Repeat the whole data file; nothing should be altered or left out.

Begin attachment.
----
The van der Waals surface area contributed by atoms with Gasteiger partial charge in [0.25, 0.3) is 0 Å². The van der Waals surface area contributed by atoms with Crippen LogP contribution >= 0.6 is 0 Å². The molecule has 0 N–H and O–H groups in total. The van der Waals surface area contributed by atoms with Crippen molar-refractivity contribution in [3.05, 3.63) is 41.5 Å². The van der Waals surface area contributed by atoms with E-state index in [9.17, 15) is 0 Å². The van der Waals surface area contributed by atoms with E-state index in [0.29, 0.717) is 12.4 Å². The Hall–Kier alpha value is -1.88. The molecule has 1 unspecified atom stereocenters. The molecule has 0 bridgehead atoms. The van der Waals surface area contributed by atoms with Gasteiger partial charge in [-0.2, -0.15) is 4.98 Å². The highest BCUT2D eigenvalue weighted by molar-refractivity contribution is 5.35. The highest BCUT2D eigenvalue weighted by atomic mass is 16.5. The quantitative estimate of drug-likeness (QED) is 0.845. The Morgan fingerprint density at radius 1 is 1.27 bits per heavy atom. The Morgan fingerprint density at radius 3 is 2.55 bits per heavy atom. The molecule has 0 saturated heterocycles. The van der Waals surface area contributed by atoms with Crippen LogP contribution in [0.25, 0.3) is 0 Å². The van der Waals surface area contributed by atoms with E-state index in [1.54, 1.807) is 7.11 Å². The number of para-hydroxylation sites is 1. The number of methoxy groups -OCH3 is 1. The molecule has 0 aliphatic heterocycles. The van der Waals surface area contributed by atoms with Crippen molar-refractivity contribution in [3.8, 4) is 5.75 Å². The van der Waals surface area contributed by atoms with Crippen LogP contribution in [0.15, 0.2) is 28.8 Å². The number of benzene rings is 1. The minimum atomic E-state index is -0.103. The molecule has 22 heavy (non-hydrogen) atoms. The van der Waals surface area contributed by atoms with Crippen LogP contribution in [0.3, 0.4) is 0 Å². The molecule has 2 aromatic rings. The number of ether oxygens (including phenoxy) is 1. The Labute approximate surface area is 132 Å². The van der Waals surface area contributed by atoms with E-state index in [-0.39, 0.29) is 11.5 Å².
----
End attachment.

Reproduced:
The van der Waals surface area contributed by atoms with Gasteiger partial charge in [0.25, 0.3) is 0 Å². The van der Waals surface area contributed by atoms with Crippen LogP contribution >= 0.6 is 0 Å². The molecule has 0 N–H and O–H groups in total. The van der Waals surface area contributed by atoms with Crippen molar-refractivity contribution in [3.05, 3.63) is 41.5 Å². The van der Waals surface area contributed by atoms with E-state index in [9.17, 15) is 0 Å². The van der Waals surface area contributed by atoms with E-state index in [0.29, 0.717) is 12.4 Å². The Hall–Kier alpha value is -1.88. The molecule has 1 unspecified atom stereocenters. The molecule has 0 bridgehead atoms. The van der Waals surface area contributed by atoms with Gasteiger partial charge in [-0.2, -0.15) is 4.98 Å². The highest BCUT2D eigenvalue weighted by molar-refractivity contribution is 5.35. The highest BCUT2D eigenvalue weighted by atomic mass is 16.5. The quantitative estimate of drug-likeness (QED) is 0.845. The Morgan fingerprint density at radius 1 is 1.27 bits per heavy atom. The Morgan fingerprint density at radius 3 is 2.55 bits per heavy atom. The molecule has 0 saturated heterocycles. The van der Waals surface area contributed by atoms with Crippen LogP contribution in [0.25, 0.3) is 0 Å². The van der Waals surface area contributed by atoms with E-state index in [1.54, 1.807) is 7.11 Å². The number of para-hydroxylation sites is 1. The number of methoxy groups -OCH3 is 1. The molecule has 0 aliphatic heterocycles. The van der Waals surface area contributed by atoms with Crippen molar-refractivity contribution in [3.8, 4) is 5.75 Å². The van der Waals surface area contributed by atoms with Crippen LogP contribution in [0.15, 0.2) is 28.8 Å². The number of benzene rings is 1. The minimum atomic E-state index is -0.103. The molecule has 22 heavy (non-hydrogen) atoms. The van der Waals surface area contributed by atoms with Crippen LogP contribution in [0.3, 0.4) is 0 Å². The molecule has 2 aromatic rings. The number of ether oxygens (including phenoxy) is 1. The Labute approximate surface area is 132 Å². The van der Waals surface area contributed by atoms with E-state index in [-0.39, 0.29) is 11.5 Å².